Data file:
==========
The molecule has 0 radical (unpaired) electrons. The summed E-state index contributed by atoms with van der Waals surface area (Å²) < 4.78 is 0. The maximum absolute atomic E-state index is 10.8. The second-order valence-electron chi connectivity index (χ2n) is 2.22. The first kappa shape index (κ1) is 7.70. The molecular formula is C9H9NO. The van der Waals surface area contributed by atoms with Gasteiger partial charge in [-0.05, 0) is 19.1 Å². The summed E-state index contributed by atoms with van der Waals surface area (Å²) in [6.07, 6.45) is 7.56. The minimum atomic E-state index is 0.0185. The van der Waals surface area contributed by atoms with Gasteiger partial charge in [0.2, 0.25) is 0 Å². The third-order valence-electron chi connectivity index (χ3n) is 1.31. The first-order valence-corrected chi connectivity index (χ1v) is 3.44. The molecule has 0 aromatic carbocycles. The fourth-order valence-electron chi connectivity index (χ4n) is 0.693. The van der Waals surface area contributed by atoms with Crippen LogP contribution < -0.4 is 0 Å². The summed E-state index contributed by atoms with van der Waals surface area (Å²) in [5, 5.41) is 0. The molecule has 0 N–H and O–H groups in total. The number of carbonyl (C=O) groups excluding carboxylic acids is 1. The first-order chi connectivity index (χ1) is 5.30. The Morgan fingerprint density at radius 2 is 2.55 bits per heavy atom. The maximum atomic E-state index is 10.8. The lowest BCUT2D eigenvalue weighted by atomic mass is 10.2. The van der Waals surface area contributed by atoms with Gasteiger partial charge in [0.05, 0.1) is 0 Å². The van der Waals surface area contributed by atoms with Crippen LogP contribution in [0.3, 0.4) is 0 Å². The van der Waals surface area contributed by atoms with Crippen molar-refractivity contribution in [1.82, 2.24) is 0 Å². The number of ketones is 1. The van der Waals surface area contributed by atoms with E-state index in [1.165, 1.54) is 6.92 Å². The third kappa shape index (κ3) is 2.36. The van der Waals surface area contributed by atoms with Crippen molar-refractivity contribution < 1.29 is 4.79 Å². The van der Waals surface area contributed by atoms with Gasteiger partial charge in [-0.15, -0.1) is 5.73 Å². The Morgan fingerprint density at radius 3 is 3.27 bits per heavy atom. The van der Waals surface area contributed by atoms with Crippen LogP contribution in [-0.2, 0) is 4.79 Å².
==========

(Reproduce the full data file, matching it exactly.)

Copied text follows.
The molecule has 0 radical (unpaired) electrons. The summed E-state index contributed by atoms with van der Waals surface area (Å²) < 4.78 is 0. The maximum absolute atomic E-state index is 10.8. The second-order valence-electron chi connectivity index (χ2n) is 2.22. The first kappa shape index (κ1) is 7.70. The molecular formula is C9H9NO. The van der Waals surface area contributed by atoms with Gasteiger partial charge in [-0.05, 0) is 19.1 Å². The summed E-state index contributed by atoms with van der Waals surface area (Å²) in [6.07, 6.45) is 7.56. The minimum atomic E-state index is 0.0185. The van der Waals surface area contributed by atoms with Gasteiger partial charge in [0.2, 0.25) is 0 Å². The third-order valence-electron chi connectivity index (χ3n) is 1.31. The first-order valence-corrected chi connectivity index (χ1v) is 3.44. The molecule has 0 aromatic carbocycles. The fourth-order valence-electron chi connectivity index (χ4n) is 0.693. The van der Waals surface area contributed by atoms with Crippen LogP contribution < -0.4 is 0 Å². The summed E-state index contributed by atoms with van der Waals surface area (Å²) in [5, 5.41) is 0. The molecule has 0 N–H and O–H groups in total. The number of carbonyl (C=O) groups excluding carboxylic acids is 1. The first-order chi connectivity index (χ1) is 5.30. The Morgan fingerprint density at radius 2 is 2.55 bits per heavy atom. The maximum atomic E-state index is 10.8. The lowest BCUT2D eigenvalue weighted by atomic mass is 10.2. The van der Waals surface area contributed by atoms with Gasteiger partial charge in [0.05, 0.1) is 0 Å². The van der Waals surface area contributed by atoms with Crippen LogP contribution in [0.3, 0.4) is 0 Å². The van der Waals surface area contributed by atoms with Crippen molar-refractivity contribution in [1.82, 2.24) is 0 Å². The number of ketones is 1. The van der Waals surface area contributed by atoms with E-state index in [1.165, 1.54) is 6.92 Å². The third kappa shape index (κ3) is 2.36. The van der Waals surface area contributed by atoms with Crippen molar-refractivity contribution < 1.29 is 4.79 Å². The van der Waals surface area contributed by atoms with Gasteiger partial charge in [-0.15, -0.1) is 5.73 Å². The Morgan fingerprint density at radius 3 is 3.27 bits per heavy atom. The van der Waals surface area contributed by atoms with Crippen LogP contribution in [-0.2, 0) is 4.79 Å².